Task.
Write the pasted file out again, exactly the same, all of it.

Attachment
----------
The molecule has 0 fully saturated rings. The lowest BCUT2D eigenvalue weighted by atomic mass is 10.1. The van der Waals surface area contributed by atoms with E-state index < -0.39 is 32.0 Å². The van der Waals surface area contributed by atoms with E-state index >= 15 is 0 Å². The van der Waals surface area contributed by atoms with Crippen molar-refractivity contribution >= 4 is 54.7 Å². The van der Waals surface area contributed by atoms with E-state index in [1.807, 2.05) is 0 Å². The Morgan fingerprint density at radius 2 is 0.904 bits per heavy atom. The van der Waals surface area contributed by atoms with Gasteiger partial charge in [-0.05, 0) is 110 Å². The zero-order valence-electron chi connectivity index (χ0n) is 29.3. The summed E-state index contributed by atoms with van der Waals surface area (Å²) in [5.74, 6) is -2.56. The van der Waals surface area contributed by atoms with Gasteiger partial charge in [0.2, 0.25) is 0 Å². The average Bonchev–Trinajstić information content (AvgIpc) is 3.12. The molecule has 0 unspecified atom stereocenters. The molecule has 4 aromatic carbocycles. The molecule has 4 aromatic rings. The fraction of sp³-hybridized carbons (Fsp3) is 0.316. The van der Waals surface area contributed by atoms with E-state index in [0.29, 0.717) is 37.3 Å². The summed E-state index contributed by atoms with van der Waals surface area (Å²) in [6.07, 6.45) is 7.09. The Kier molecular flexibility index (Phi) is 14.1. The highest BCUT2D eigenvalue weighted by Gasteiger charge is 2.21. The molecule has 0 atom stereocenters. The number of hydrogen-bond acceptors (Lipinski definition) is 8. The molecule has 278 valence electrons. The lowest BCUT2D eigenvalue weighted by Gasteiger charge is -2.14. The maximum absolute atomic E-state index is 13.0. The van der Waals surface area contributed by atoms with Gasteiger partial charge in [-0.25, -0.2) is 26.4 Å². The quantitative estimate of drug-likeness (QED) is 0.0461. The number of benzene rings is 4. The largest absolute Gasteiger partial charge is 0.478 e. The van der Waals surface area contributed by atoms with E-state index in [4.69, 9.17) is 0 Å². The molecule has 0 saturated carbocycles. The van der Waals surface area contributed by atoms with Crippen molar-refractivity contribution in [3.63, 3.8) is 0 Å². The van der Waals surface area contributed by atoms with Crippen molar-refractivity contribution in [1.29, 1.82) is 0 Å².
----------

The molecule has 0 fully saturated rings. The lowest BCUT2D eigenvalue weighted by atomic mass is 10.1. The van der Waals surface area contributed by atoms with E-state index < -0.39 is 32.0 Å². The van der Waals surface area contributed by atoms with E-state index >= 15 is 0 Å². The van der Waals surface area contributed by atoms with Crippen molar-refractivity contribution >= 4 is 54.7 Å². The van der Waals surface area contributed by atoms with E-state index in [1.807, 2.05) is 0 Å². The Morgan fingerprint density at radius 2 is 0.904 bits per heavy atom. The van der Waals surface area contributed by atoms with Gasteiger partial charge in [-0.05, 0) is 110 Å². The zero-order valence-electron chi connectivity index (χ0n) is 29.3. The summed E-state index contributed by atoms with van der Waals surface area (Å²) in [5.74, 6) is -2.56. The van der Waals surface area contributed by atoms with Gasteiger partial charge in [0.2, 0.25) is 0 Å². The average Bonchev–Trinajstić information content (AvgIpc) is 3.12. The molecule has 0 unspecified atom stereocenters. The molecule has 4 aromatic carbocycles. The molecule has 4 aromatic rings. The fraction of sp³-hybridized carbons (Fsp3) is 0.316. The van der Waals surface area contributed by atoms with E-state index in [0.29, 0.717) is 37.3 Å². The summed E-state index contributed by atoms with van der Waals surface area (Å²) in [6.07, 6.45) is 7.09. The Kier molecular flexibility index (Phi) is 14.1. The highest BCUT2D eigenvalue weighted by Gasteiger charge is 2.21. The molecule has 0 atom stereocenters. The number of hydrogen-bond acceptors (Lipinski definition) is 8. The molecule has 278 valence electrons. The lowest BCUT2D eigenvalue weighted by Gasteiger charge is -2.14. The maximum absolute atomic E-state index is 13.0. The van der Waals surface area contributed by atoms with Gasteiger partial charge in [-0.25, -0.2) is 26.4 Å². The quantitative estimate of drug-likeness (QED) is 0.0461. The number of benzene rings is 4. The largest absolute Gasteiger partial charge is 0.478 e. The van der Waals surface area contributed by atoms with E-state index in [4.69, 9.17) is 0 Å². The molecule has 0 saturated carbocycles. The van der Waals surface area contributed by atoms with Crippen molar-refractivity contribution in [3.63, 3.8) is 0 Å². The van der Waals surface area contributed by atoms with Crippen molar-refractivity contribution in [1.29, 1.82) is 0 Å².